(a) Make sure your hand are greased well for every step to ensure smooth and soft mothagams.

(b) This recipe yield about 14 medium sized mothagams.

(c) If there is any leftover filling, refrigerate it in an airtight container.

(d) You make some seeyam/suzhiyan with those leftover filling.

Monday, 22 April 2013

Stir Fried Pak Choy

To accompany the honey lemon fish for tonight's dinner, I made some stir fried pak choy.

This is a easy peasy stir fry since it only requires four ingredients, including the pak choy! And this is my go to method when cooking green leafy vegetables.

fry garlic till fragrant
When I make stir fried veggies, especially the green leafy ones, I make it a point to add lots of garlic.

toss in the pak choy

simple stir fried pak choy



Pak choy (about 3 cups)
Garlic 4 cloves
1 tbsp oil
A pinch of salt 


1) Rinse they pak choy well.
2) Finely mince the garlic.
3) Heat up oil in a wok/pan and add the garlic. Fry till fragrant and soft.
4) Toss in the rinsed pak choy and fry for about a minute. Do not overcook it to ensure the pak choy is still crunchy. 

Honey Lemon Fish

Since I baked the lemon cake last weekend, I had a few leftover lemons and wanted to us them up. So, I decided to make some honey lemon fish with the fish fillets which has been sitting in my freezer for a couple of weeks.

This recipe is very much similar to the lemon chicken which you usually get at Chinese restaurants, but instead of chicken I used fish and also piled on the ginger. That said, frankly, this recipe is a little time consuming, but it is worth the time and effort and it turned out really yummy!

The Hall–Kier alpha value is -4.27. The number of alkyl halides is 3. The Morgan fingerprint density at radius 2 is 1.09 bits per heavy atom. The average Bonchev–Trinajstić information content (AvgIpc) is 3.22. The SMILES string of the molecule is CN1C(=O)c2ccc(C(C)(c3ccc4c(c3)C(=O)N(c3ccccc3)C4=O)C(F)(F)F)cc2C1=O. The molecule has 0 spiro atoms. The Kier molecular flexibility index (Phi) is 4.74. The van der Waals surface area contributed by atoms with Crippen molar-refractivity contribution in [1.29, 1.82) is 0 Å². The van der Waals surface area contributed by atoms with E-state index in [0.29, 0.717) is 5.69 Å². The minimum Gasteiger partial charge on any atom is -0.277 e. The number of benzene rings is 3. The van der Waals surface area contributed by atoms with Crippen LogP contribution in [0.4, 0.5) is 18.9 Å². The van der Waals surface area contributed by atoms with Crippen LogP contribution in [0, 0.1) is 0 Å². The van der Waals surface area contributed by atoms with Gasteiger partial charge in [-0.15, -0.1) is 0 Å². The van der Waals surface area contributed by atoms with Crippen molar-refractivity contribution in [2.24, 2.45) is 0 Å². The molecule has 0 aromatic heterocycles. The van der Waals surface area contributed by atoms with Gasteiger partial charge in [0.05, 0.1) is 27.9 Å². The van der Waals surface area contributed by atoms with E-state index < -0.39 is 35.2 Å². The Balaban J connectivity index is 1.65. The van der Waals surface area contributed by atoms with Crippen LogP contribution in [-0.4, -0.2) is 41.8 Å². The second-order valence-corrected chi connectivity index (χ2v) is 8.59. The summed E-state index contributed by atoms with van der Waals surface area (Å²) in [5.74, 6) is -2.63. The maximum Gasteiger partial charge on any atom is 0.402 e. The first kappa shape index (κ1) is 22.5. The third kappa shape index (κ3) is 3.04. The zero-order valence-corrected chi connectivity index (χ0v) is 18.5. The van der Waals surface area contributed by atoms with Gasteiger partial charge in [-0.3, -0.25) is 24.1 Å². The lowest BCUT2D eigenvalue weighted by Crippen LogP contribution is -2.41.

The sauce for this dish requires finely shredded lemon rind. The way I do it is first I peel off the rind in strips using a vegetable peeler and then cut it into thin strips.

finely shredded lemon rind

Make sure to combine the ingredients required for the sauce and keep it aside before frying the fish fillets. This is to ensure that the fried fish fillet does not get soggy and stays crispy.

combined sauce ingredients

coat fish fillet with the beaten egg

then coat it with rice flour
After coating with the beaten egg and rice flour, shallow fry the fish fillets in a pan until golden brown

shallow fry coated fish fillets in a pan
Remove excess oil from fried fish fillets using kitchen roll and keep it aside.

Crispy fried fish fillets

Heat up the sauce mixture stir in the cornstarch.

heating up the sauce mixture
Once the sauce mixture reaches desired consistency, toss in the fried fish fillet and evenly coat it with the thickened sauce.

yummy honey lemon fish



2 dory fish fillets (approx. 300g)
3 tbsp rice flour
1 egg (beaten)
Oil for frying

For Sauce:

4 tbsp lemon juice (more if desired)
1 tbsp finely shredded lemon rind (1 medium lemon)